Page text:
Problem with that line of thinking is that it doesn't take into account the burnout that hits a lot of autistics in adulthood (especially as they get closer to middle age). Many of them, especially the ones belonging to the older generations that lacked awareness, data on autism, and support services/accomodations, were "successfully" socialized (AKA they learned to mask to survive what to them was a very scary and unpredictable minefield). That constant masking takes a great toll on autistic people, and many report burning out in adulthood because they simply can't continue to cope with the physical and mental toll taken. It wears on one over the years. So much of autism research and news has been focused on childhood autism that people are really only now beginning to understand the struggles that continue (and how they change) into adulthood for autistics and other neurodivergents. The fact that more people are being diagnosed now in adulthood helps, but we have a long fucking way to go in understanding how hard that shit really is. You probably have encountered dozens of struggling adult autists, yet you wouldn't know because I bet every one of them was running at full power to mask any quirk or behavior that might get them ousted from yet another job or social circle.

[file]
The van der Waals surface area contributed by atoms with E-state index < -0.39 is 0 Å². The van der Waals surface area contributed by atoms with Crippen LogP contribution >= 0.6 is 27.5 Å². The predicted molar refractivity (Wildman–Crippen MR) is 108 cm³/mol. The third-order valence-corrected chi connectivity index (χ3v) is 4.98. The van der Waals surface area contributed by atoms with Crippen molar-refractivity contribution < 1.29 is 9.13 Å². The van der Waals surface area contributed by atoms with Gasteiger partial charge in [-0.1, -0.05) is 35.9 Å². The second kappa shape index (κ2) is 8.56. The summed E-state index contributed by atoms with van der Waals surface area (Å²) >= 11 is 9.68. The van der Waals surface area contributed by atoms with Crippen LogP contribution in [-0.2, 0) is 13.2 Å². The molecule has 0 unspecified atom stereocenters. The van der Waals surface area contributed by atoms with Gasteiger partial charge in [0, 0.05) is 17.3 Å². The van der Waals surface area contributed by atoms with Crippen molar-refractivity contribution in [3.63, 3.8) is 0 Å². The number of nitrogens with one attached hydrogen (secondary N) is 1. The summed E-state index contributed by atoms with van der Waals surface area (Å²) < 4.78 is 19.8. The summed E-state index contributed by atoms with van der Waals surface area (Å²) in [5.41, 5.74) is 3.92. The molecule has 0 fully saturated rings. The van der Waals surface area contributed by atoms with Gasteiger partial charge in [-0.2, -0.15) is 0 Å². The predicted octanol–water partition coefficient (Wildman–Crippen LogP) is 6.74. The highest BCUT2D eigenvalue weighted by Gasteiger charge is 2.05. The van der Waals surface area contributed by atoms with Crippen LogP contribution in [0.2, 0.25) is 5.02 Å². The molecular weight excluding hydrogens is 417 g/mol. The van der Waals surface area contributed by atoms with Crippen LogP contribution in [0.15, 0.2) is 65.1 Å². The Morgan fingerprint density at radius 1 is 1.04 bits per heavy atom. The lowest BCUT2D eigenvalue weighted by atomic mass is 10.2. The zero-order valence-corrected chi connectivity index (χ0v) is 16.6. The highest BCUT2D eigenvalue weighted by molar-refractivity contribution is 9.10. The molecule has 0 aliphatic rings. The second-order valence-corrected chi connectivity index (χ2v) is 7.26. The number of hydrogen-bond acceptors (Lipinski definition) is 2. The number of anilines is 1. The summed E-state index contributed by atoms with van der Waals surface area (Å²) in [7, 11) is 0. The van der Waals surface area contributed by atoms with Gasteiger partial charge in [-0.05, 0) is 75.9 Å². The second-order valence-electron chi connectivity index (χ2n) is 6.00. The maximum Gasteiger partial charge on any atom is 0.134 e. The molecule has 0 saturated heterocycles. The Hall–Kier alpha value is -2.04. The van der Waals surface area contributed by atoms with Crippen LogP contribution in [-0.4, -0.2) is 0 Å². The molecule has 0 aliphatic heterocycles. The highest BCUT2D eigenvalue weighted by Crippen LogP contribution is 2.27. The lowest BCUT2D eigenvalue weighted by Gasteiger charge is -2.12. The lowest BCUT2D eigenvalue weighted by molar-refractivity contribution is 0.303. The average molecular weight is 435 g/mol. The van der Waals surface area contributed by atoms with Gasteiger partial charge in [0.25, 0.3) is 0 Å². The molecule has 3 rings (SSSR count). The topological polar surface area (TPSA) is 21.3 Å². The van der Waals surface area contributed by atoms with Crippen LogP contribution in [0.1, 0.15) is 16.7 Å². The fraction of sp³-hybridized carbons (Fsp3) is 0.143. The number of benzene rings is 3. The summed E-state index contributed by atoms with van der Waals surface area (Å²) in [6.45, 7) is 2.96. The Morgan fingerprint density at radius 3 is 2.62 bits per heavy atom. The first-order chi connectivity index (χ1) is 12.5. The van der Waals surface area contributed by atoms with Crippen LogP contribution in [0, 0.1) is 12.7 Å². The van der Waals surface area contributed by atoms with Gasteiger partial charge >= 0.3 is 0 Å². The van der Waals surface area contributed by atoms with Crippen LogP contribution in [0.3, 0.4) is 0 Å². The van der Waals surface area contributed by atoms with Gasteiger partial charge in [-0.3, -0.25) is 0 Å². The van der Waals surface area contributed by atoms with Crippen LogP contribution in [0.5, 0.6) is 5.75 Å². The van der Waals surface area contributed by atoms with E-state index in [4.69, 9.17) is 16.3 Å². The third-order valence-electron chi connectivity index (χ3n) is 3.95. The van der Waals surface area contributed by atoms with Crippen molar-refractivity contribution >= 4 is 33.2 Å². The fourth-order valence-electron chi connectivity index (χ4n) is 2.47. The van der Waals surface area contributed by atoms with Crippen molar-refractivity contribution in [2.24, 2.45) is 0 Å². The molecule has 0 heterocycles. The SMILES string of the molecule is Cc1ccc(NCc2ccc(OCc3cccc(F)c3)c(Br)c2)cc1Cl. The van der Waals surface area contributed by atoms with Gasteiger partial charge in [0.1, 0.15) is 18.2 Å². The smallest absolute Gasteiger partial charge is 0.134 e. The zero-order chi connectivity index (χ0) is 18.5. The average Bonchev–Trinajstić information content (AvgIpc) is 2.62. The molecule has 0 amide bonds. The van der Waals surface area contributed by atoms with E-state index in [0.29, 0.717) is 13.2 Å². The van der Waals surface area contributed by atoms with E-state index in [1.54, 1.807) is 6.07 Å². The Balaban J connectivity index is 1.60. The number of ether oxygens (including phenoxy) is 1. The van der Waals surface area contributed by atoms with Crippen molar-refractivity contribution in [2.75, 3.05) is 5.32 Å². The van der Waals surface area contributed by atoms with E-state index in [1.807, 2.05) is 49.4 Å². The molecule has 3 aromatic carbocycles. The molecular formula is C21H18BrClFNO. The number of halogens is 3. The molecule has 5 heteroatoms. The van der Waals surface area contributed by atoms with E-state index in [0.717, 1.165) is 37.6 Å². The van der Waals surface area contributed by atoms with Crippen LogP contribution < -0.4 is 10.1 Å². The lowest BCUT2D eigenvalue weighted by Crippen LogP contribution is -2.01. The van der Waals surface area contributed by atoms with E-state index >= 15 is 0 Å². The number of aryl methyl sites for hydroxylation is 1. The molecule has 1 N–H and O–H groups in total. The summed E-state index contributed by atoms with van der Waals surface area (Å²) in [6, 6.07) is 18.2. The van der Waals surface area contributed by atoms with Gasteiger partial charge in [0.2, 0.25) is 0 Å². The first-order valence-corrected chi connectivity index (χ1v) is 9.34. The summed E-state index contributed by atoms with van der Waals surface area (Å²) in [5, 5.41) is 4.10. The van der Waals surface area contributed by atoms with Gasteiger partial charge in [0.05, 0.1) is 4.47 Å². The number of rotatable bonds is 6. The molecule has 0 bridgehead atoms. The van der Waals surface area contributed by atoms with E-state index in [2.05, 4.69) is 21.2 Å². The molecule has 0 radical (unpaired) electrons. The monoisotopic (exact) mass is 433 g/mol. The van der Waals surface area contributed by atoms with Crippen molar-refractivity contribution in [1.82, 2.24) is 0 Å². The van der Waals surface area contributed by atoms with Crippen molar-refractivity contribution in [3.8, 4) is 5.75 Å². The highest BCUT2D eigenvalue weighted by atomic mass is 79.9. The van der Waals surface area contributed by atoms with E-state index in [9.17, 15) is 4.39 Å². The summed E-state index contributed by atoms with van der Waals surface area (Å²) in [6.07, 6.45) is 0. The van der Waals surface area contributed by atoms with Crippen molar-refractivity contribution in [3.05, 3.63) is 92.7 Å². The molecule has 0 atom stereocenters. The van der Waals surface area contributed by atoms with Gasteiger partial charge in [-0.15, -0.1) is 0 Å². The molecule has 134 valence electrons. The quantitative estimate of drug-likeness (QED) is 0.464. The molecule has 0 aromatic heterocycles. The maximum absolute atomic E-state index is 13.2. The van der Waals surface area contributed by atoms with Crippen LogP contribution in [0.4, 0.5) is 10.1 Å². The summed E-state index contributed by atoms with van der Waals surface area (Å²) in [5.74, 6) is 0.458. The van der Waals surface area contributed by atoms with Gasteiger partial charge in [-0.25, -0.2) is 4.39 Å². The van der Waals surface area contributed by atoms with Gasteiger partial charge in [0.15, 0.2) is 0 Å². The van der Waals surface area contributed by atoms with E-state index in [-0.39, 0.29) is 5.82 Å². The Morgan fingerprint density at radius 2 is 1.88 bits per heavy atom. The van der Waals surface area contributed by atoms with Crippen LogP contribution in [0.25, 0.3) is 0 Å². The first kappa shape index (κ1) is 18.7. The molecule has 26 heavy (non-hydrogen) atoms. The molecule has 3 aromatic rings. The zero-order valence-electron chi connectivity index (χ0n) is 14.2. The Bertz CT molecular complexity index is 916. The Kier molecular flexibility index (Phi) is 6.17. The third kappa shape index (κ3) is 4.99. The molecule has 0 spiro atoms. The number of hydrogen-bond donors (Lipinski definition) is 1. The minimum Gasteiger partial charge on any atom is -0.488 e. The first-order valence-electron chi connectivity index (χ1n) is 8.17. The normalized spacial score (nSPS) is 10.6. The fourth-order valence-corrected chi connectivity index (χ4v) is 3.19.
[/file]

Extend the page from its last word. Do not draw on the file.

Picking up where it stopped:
Yes, I am sure there are many out there who find the label attractive or comforting and are not on the spectrum, but also, please consider that many of the ones who claim it and appear fairly "normal" or well-adjusted in society likely do have it and are masking successfully enough to be taken for "normal" or faking it. Just be aware that those people who actually have it are fighting very hard battles. Raising awareness will ultimately lead to more undiagnosed people getting the evaluations and support they need, and hopefully will lead to fewer "poseurs" self-diagnosing or wearing the label like a new trend. Curtailing awareness will mean more confused people and fake autists claiming the label.
 
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chubber

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Thanks for teaching me the term "refrigerator" mothers.

My guess, then would be, being artist requires one to be alone. It is accepted to be alone when doing one's art. No one questions the artist. Sure there are artisans that work as teams. But as work with pressure, is it the same thing?